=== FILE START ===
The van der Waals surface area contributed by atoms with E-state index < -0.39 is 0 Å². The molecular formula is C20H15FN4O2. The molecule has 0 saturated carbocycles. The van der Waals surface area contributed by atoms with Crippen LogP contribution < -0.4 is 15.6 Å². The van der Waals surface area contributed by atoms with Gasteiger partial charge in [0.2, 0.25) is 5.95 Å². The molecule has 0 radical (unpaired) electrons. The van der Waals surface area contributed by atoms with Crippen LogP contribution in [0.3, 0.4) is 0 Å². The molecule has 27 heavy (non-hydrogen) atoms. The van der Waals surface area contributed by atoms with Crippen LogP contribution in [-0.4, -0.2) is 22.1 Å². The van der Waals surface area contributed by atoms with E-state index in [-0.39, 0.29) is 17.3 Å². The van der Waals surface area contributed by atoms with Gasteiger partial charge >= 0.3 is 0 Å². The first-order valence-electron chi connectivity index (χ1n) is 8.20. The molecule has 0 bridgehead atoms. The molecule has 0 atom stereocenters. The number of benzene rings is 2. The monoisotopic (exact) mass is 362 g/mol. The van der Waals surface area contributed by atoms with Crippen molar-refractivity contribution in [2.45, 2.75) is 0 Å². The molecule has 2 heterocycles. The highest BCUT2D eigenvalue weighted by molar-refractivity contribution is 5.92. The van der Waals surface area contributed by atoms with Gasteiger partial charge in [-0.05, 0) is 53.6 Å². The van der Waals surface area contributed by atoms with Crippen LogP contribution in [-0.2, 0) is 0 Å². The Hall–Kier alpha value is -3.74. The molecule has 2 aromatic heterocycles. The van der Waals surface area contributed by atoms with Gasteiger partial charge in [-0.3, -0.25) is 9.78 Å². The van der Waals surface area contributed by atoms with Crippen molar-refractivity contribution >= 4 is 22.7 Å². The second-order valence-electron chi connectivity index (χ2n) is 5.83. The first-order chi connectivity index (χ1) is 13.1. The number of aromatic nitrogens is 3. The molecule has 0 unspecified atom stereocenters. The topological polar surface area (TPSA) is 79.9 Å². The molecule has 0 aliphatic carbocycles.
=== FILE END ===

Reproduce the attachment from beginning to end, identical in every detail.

The van der Waals surface area contributed by atoms with E-state index < -0.39 is 0 Å². The molecular formula is C20H15FN4O2. The molecule has 0 saturated carbocycles. The van der Waals surface area contributed by atoms with Crippen LogP contribution < -0.4 is 15.6 Å². The van der Waals surface area contributed by atoms with Gasteiger partial charge in [0.2, 0.25) is 5.95 Å². The molecule has 0 radical (unpaired) electrons. The van der Waals surface area contributed by atoms with Crippen LogP contribution in [0.3, 0.4) is 0 Å². The molecule has 27 heavy (non-hydrogen) atoms. The van der Waals surface area contributed by atoms with Crippen LogP contribution in [-0.4, -0.2) is 22.1 Å². The van der Waals surface area contributed by atoms with E-state index in [-0.39, 0.29) is 17.3 Å². The van der Waals surface area contributed by atoms with Gasteiger partial charge >= 0.3 is 0 Å². The first-order valence-electron chi connectivity index (χ1n) is 8.20. The molecule has 0 bridgehead atoms. The molecule has 0 atom stereocenters. The number of benzene rings is 2. The monoisotopic (exact) mass is 362 g/mol. The van der Waals surface area contributed by atoms with Crippen molar-refractivity contribution in [2.45, 2.75) is 0 Å². The molecule has 2 heterocycles. The highest BCUT2D eigenvalue weighted by molar-refractivity contribution is 5.92. The van der Waals surface area contributed by atoms with Gasteiger partial charge in [-0.05, 0) is 53.6 Å². The van der Waals surface area contributed by atoms with Crippen LogP contribution in [-0.2, 0) is 0 Å². The Hall–Kier alpha value is -3.74. The molecule has 2 aromatic heterocycles. The van der Waals surface area contributed by atoms with Gasteiger partial charge in [-0.3, -0.25) is 9.78 Å². The van der Waals surface area contributed by atoms with Crippen molar-refractivity contribution >= 4 is 22.7 Å². The second-order valence-electron chi connectivity index (χ2n) is 5.83. The first-order chi connectivity index (χ1) is 13.1. The number of aromatic nitrogens is 3. The molecule has 0 unspecified atom stereocenters. The topological polar surface area (TPSA) is 79.9 Å². The molecule has 0 aliphatic carbocycles.